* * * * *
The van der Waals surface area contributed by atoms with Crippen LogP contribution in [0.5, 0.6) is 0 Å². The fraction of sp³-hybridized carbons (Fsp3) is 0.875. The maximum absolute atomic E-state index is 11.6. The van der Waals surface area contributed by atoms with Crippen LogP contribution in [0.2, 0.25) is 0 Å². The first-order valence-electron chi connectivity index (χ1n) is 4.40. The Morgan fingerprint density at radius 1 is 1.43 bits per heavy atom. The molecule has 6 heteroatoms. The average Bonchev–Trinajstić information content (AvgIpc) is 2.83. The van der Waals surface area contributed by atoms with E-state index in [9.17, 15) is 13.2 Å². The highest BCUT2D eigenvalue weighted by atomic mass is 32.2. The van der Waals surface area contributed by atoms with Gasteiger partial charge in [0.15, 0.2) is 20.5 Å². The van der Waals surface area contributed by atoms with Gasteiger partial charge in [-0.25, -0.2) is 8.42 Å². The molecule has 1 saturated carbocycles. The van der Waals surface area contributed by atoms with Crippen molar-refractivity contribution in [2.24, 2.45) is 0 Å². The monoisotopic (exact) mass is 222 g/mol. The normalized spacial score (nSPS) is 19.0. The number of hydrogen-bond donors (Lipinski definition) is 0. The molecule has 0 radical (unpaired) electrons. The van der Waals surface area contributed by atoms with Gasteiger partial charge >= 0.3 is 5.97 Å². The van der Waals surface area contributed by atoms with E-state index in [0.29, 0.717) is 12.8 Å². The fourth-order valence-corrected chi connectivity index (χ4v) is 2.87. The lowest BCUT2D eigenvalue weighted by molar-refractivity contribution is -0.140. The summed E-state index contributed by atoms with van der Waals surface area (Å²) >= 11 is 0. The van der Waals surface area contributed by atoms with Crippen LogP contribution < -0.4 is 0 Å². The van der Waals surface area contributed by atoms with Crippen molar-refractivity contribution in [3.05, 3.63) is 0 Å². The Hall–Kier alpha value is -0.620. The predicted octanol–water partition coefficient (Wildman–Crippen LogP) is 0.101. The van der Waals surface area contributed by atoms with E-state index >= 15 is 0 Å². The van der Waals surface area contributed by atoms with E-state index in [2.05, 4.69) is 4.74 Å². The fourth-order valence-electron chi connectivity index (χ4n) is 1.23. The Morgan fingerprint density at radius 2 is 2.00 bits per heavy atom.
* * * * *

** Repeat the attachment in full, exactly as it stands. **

The van der Waals surface area contributed by atoms with Crippen LogP contribution in [0.5, 0.6) is 0 Å². The fraction of sp³-hybridized carbons (Fsp3) is 0.875. The maximum absolute atomic E-state index is 11.6. The van der Waals surface area contributed by atoms with Crippen LogP contribution in [0.2, 0.25) is 0 Å². The first-order valence-electron chi connectivity index (χ1n) is 4.40. The Morgan fingerprint density at radius 1 is 1.43 bits per heavy atom. The molecule has 6 heteroatoms. The average Bonchev–Trinajstić information content (AvgIpc) is 2.83. The van der Waals surface area contributed by atoms with E-state index in [9.17, 15) is 13.2 Å². The highest BCUT2D eigenvalue weighted by atomic mass is 32.2. The van der Waals surface area contributed by atoms with Gasteiger partial charge in [0.15, 0.2) is 20.5 Å². The van der Waals surface area contributed by atoms with Gasteiger partial charge in [-0.25, -0.2) is 8.42 Å². The molecule has 1 saturated carbocycles. The van der Waals surface area contributed by atoms with Crippen molar-refractivity contribution in [2.24, 2.45) is 0 Å². The monoisotopic (exact) mass is 222 g/mol. The normalized spacial score (nSPS) is 19.0. The number of hydrogen-bond donors (Lipinski definition) is 0. The molecule has 0 radical (unpaired) electrons. The van der Waals surface area contributed by atoms with Gasteiger partial charge >= 0.3 is 5.97 Å². The van der Waals surface area contributed by atoms with E-state index in [0.29, 0.717) is 12.8 Å². The fourth-order valence-corrected chi connectivity index (χ4v) is 2.87. The lowest BCUT2D eigenvalue weighted by molar-refractivity contribution is -0.140. The summed E-state index contributed by atoms with van der Waals surface area (Å²) >= 11 is 0. The van der Waals surface area contributed by atoms with Crippen LogP contribution < -0.4 is 0 Å². The van der Waals surface area contributed by atoms with Crippen molar-refractivity contribution in [3.05, 3.63) is 0 Å². The Hall–Kier alpha value is -0.620. The predicted octanol–water partition coefficient (Wildman–Crippen LogP) is 0.101. The van der Waals surface area contributed by atoms with E-state index >= 15 is 0 Å². The van der Waals surface area contributed by atoms with E-state index in [2.05, 4.69) is 4.74 Å². The fourth-order valence-electron chi connectivity index (χ4n) is 1.23. The Morgan fingerprint density at radius 2 is 2.00 bits per heavy atom.